Popigai is one of the largest and most well-preserved impact craters on Earth.
About 36 million years ago, an asteroid slammed into northern Siberia and created one of the largest craters on Earth. Streaking in at an estimated speed of 20 kilometers (12 miles) per second, the asteroid made an impact that ejected millions of metric tons of material into the air. The asteroid—between 5 and 8 kilometers (3 to 5 miles) wide—created a crater nearly 100 kilometers (60 miles) in diameter.
Popigai crater is the fourth largest verified impact crater on Earth, tying the Manicouagan Reservoir in Canada. The three larger craters are either buried (Chicxulub), deformed (Sudbury), or severely eroded and deformed (Vredefort). Popigai has only been slightly modified by erosion, leaving it as one of the most well-preserved craters in the world.
The images on this page show Popigai crater, named for a nearby river. The images were created using Blue Marble data, a cloud-free composite of monthly observations from NASA’s Moderate Resolution Imaging Spectroradiometer (MODIS) observations. The data was draped over an ASTER-derived global digital elevation model, which shows the topography of the area.
Located about 100 kilometers from the Laptev Sea coast, the round depression dives about 150 to 200 meters (500 to 650 feet) below the surrounding land. Geological mapping and field observations show a central depression at the bottom of the crater, surrounded by a peak ring of about 45 kilometers (30 miles) wide. The ring gradually passes outwards into a ring-shaped trough, which is surrounded by a flat annular terrace.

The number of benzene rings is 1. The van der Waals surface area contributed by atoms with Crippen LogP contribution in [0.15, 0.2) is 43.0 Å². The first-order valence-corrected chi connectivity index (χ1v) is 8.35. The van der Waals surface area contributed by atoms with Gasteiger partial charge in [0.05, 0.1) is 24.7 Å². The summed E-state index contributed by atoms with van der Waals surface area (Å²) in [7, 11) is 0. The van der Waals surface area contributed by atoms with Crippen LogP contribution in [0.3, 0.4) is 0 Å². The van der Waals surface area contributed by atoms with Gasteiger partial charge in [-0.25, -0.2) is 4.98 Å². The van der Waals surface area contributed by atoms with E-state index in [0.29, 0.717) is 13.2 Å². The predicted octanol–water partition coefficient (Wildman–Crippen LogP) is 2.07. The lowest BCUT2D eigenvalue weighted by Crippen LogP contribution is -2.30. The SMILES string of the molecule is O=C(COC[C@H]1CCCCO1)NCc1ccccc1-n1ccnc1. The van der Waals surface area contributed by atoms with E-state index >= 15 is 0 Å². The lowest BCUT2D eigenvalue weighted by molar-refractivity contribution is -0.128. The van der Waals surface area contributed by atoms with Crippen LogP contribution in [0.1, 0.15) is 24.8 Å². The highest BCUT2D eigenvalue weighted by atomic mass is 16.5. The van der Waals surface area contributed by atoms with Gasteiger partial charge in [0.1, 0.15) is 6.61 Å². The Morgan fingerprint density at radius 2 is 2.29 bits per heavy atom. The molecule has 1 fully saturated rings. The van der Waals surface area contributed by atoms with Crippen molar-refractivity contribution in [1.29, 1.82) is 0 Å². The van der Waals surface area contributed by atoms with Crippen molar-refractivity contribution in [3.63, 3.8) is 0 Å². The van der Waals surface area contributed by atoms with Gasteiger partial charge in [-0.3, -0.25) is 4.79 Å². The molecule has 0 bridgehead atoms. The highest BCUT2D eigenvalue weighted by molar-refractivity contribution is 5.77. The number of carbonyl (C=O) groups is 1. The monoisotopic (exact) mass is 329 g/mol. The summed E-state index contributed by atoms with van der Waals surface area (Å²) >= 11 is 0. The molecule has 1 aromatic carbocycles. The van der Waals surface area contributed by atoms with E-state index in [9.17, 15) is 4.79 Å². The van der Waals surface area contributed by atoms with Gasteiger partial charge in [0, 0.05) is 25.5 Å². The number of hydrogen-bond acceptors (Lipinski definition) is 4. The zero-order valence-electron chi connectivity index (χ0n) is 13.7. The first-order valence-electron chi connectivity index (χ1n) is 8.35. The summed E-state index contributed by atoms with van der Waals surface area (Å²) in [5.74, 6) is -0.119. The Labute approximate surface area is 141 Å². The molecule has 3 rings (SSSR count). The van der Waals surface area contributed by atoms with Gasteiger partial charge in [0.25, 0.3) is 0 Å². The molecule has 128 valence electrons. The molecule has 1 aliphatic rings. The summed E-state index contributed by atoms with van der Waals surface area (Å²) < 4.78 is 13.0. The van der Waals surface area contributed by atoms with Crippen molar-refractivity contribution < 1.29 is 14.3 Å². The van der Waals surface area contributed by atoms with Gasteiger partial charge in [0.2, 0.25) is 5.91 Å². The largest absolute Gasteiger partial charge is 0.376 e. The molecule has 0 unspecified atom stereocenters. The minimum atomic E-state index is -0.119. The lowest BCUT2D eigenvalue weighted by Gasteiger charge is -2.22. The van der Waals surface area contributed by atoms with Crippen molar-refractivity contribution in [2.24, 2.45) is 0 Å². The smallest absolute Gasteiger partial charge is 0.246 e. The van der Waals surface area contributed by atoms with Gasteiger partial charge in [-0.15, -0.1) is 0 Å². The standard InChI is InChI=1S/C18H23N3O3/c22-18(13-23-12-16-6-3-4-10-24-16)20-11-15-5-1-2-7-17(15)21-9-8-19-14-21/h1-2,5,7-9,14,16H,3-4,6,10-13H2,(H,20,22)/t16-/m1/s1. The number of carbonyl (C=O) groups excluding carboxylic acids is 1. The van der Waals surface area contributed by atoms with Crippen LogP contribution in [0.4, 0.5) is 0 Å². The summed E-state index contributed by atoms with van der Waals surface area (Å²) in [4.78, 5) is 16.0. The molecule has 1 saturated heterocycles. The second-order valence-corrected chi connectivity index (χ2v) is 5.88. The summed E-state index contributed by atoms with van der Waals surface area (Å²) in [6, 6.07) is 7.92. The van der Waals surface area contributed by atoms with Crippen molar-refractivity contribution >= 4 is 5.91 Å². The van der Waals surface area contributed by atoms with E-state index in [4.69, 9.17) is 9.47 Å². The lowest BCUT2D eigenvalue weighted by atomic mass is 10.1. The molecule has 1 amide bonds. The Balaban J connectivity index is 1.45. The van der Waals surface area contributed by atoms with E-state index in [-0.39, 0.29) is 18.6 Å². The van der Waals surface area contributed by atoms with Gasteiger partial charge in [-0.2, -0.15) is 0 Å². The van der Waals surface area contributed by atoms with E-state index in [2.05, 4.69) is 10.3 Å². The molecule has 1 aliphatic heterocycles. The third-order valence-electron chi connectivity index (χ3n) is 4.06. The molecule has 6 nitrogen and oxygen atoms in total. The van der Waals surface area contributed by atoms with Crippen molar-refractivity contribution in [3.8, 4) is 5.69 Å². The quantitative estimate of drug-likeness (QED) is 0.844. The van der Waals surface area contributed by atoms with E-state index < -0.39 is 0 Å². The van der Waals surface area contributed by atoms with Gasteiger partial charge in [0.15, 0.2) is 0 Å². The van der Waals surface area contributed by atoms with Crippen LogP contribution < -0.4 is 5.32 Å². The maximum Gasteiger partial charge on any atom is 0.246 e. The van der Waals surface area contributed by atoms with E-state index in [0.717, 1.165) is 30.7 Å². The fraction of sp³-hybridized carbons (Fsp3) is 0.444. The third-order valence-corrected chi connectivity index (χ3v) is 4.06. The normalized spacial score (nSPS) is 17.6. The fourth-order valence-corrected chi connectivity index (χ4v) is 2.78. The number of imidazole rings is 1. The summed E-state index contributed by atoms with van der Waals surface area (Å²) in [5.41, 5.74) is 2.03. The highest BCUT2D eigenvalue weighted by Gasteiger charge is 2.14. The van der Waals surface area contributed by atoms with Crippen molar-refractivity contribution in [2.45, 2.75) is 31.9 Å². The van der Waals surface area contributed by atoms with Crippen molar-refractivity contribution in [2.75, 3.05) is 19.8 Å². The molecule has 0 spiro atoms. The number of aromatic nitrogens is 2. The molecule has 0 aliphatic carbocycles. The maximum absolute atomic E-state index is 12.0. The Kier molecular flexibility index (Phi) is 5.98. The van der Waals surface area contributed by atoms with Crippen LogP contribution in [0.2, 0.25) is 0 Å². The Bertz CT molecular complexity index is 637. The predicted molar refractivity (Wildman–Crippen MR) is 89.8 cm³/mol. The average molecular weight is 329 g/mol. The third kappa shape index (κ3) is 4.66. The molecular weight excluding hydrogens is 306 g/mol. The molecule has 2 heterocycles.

The crater sits on the northeastern margin of the Anabar shield, which contains a mix of graphite-bearing rocks and sedimentary rocks. The impact from the asteroid melted 1,750 cubic kilometers (420 cubic miles) of rocks and instantly transformed the flakes of graphite into diamonds. Diamonds formed in a hemispherical shell about 1.6 kilometers (a mile) thick and about 12 to 13 kilometers away from the impact site. Scientists estimate that diamonds did not form at the impact site because the collision’s heat and pressure were likely too great to survive there.
Popigai crater is the site of one of the largest diamond fields in the world today, estimated to contain “trillions of carats.” Because they were formed instantly, the “impact diamonds” did not have time to develop as large, single gemstones. Most are polycrystalline stones smaller than two millimeters and with low purity, making them better for industrial uses than for jewelry.
NASA Earth Observatory images by Joshua Stevens, using data from NASA/METI/AIST/Japan Space Systems, and the U.S./Japan ASTER Science Team, and Blue Marble data from NASA Earth Observatory.